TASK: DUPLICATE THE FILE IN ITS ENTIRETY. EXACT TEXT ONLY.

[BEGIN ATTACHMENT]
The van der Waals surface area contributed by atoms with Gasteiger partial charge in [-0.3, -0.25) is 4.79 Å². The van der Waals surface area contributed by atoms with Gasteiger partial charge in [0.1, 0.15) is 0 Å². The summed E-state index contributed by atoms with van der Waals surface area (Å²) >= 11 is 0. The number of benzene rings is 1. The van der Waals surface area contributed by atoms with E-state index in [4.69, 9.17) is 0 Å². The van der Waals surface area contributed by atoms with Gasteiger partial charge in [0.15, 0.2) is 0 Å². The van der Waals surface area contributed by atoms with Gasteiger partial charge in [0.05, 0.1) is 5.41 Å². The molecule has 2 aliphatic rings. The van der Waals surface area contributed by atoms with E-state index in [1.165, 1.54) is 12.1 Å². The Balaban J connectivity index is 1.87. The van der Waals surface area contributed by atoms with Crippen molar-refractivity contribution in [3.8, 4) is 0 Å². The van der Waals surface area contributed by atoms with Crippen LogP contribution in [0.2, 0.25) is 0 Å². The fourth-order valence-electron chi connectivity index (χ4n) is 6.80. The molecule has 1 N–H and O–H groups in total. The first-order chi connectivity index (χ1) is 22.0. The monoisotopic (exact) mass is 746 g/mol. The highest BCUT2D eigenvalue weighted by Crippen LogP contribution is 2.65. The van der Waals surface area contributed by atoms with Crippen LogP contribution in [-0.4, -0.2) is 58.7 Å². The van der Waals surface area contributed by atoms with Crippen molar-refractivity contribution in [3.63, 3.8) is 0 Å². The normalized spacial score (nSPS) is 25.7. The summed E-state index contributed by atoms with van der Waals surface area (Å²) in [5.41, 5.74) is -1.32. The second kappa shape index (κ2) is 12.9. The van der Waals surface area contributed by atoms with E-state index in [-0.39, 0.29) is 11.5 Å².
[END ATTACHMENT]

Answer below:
The van der Waals surface area contributed by atoms with Gasteiger partial charge in [-0.3, -0.25) is 4.79 Å². The van der Waals surface area contributed by atoms with Gasteiger partial charge in [0.1, 0.15) is 0 Å². The summed E-state index contributed by atoms with van der Waals surface area (Å²) >= 11 is 0. The number of benzene rings is 1. The van der Waals surface area contributed by atoms with E-state index in [4.69, 9.17) is 0 Å². The van der Waals surface area contributed by atoms with Gasteiger partial charge in [0.15, 0.2) is 0 Å². The van der Waals surface area contributed by atoms with Gasteiger partial charge in [0.05, 0.1) is 5.41 Å². The molecule has 2 aliphatic rings. The van der Waals surface area contributed by atoms with E-state index in [1.165, 1.54) is 12.1 Å². The Balaban J connectivity index is 1.87. The van der Waals surface area contributed by atoms with Crippen molar-refractivity contribution in [3.8, 4) is 0 Å². The van der Waals surface area contributed by atoms with Crippen LogP contribution in [0.2, 0.25) is 0 Å². The fourth-order valence-electron chi connectivity index (χ4n) is 6.80. The molecule has 1 N–H and O–H groups in total. The first-order chi connectivity index (χ1) is 22.0. The monoisotopic (exact) mass is 746 g/mol. The highest BCUT2D eigenvalue weighted by Crippen LogP contribution is 2.65. The van der Waals surface area contributed by atoms with Crippen LogP contribution in [-0.4, -0.2) is 58.7 Å². The van der Waals surface area contributed by atoms with Crippen molar-refractivity contribution in [3.63, 3.8) is 0 Å². The normalized spacial score (nSPS) is 25.7. The summed E-state index contributed by atoms with van der Waals surface area (Å²) in [5.41, 5.74) is -1.32. The second kappa shape index (κ2) is 12.9. The van der Waals surface area contributed by atoms with E-state index in [-0.39, 0.29) is 11.5 Å².